Augmentation mastopexy is used to treat breasts that need to be lifted and reshaped as well as enlarged. Both a lift and an enlargement can give a better result than either alone in a number of situations. Breasts can sit in a low position (mammary ptosis) after pregnancy, breastfeeding, weight loss, due to aging or can naturally have developed with a low-lying shape. If you have a low breast with a reasonable breast size (volume), then a breast lift alone can lift and reshape your breasts. Or if you have a small breast with a good shape, then breast augmentation alone will enlarge your breasts and give a good shape. But if you have very small breasts that are low-lying and/or with very loose skin or would like larger breasts as well as more lifted breasts, then a breast lift combined with breast augmentation (augmentation mastopexy) is a better procedure.
Augmentation is usually done by adding a breast implant but can be done using your own fat as well (lipoaugmentation). Breast implants come in a wide range of sizes and shapes. Most commonly, silicone gel implants are used but they may be a silicone shell filled with saline. A range of different implant surfaces are also used. Lipoaugmentation tends to be more subtle and lower volume than implant-based augmentation. However, the implant used needs to fit your breast and chest shape and size and should not be too large. Excessively large implants are heavy and will stretch and weigh down your breast tissue, thus counteracting the effect of the mastopexy (lift).
The mastopexy is done by lifting and reshaping your breast tissue. Excess skin is removed and small amounts of breast tissue may be removed for shaping purposes. Reshaping is done to both your outer breast and skin and to your inner breast gland as well. Small mastopexies may be done via an incision around your nipple only. Larger mastopexies where more lift and reshaping are needed, are done via a circumvertical or lollipop incision around your nipple and running down to your breast crease or via an inverted T or anchor incision running around your nipple, down to your breast crease and in the breast crease.
Most commonly both the mastopexy and the augmentation are performed together in the one procedure. There are a few situations where your surgeon may advise you to undertake them in separate procedures.
Light dressings and a support bra will be needed afterward. Support bras are usually advised to be worn between one and three months after surgery. You will also be advised on the care of your breast scars while they heal and fade.
Ensure you consider all aspects of a procedure. You can speak to your surgeon about these areas of the surgery in more detail during a consultation.
1.5 to 3 hours depending on the extent of lift and type of augmentation mastopexy
General anaesthesia (most common) or local anaesthesia and sedation
Day surgery unless combined with other procedures that require an overnight stay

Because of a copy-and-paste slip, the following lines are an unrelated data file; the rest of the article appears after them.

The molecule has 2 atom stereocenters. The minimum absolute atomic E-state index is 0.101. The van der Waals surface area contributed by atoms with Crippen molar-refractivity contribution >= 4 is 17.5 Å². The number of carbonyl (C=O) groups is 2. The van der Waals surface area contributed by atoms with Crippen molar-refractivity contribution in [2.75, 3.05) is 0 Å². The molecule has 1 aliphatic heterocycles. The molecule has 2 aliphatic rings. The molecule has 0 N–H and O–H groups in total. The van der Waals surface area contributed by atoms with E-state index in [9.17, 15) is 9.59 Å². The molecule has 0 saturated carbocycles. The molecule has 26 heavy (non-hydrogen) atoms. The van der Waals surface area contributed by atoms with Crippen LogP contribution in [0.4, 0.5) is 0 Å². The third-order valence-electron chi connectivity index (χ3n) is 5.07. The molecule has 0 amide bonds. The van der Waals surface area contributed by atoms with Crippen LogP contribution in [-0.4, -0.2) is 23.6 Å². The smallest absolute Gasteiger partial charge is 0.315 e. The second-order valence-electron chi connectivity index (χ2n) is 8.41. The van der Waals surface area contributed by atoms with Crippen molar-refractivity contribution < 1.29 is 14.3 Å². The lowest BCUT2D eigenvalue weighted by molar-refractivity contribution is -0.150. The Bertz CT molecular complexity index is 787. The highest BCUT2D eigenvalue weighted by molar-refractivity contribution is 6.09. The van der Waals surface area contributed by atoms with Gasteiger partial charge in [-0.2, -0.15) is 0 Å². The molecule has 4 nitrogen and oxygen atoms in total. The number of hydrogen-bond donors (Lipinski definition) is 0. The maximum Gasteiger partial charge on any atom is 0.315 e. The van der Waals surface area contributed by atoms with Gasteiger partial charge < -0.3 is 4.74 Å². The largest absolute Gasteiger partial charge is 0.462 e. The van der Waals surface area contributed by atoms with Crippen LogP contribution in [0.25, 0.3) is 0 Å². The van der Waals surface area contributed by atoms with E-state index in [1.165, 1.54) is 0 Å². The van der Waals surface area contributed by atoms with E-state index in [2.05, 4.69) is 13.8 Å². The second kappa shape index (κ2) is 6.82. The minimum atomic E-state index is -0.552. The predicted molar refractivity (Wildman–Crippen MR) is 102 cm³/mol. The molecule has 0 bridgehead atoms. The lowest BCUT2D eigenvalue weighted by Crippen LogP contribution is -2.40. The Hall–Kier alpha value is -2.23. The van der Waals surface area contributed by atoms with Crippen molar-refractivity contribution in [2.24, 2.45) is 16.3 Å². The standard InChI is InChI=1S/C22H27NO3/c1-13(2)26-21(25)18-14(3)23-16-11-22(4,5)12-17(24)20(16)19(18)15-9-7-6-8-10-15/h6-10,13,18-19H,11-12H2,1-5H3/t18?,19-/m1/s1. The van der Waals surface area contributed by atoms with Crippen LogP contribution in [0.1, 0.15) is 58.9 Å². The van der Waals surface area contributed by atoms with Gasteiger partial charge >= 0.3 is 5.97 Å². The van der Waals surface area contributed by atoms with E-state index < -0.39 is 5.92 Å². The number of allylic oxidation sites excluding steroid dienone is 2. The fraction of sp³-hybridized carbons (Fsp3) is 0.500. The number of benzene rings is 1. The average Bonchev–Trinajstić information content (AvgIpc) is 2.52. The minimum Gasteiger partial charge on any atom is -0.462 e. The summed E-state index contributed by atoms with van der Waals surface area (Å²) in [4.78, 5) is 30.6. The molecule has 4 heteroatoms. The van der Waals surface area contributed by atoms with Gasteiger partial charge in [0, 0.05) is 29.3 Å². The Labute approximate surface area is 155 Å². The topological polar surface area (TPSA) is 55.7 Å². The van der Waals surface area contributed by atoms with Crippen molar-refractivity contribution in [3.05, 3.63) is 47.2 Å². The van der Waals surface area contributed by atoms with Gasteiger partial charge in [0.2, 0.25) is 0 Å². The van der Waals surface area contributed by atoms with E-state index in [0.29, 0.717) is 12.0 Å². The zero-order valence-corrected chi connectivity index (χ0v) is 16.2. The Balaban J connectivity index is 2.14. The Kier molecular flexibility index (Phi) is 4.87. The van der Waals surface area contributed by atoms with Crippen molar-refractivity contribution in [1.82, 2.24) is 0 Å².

Risks can include early risks of surgery such as bleeding, infection, seroma (fluid build-up), wound healing problems, clots in your leg veins, breast risks such as altered sensation of the nipple (usually numbness but can be oversensitivity, usually temporary but can be permanent), asymmetry, recurrence of lax, sagging tissue, loss of tissue including the nipple and areola, poor scarring and implant risks such as capsular contracture (tight scar tissue around the implant), implants not sitting in the correct position, implant rupture, development of breast implant associated-anaplastic large cell lymphoma (BIA-ALCL) or breast implant associated-squamous cell carcinoma (BIA-SCC) (uncommon forms of cancer found in the capsules around breast implants), breast implant illness symptoms.
Risks can be reduced by having your surgery at a healthy and steady weight, planning your surgery in relation to pregnancies and your lifestyle, avoiding nicotine in the run-up to and recovery from your surgery, optimizing any health conditions e.g. diabetes and following your surgeon’s aftercare advice.
Your breasts will be swollen, tight and tender, particularly in the first two weeks, but usually up to six weeks. Your breast tissue will gradually soften as you heal and as the swelling goes down. Depending on the technique and implant used, you may have to allow some time for the final shape and implant position to take place. You will need to wear a support bra and look after your scars as your surgeon advised. One to two weeks off work is usual. Return to exercise is after six to eight weeks.
Results are long-lasting but are affected by weight gain, weight loss and hormonal changes such as pregnancy or breastfeeding. The average lifespan of a breast implant is 10 to 15 years so you will need to allow for future surgeries to change your implant. Breast aging will continue as well but from a new, more lifted position. Mammograms and other breast scans can be performed once you have healed but you should notify the radiographer of your implants and surgery.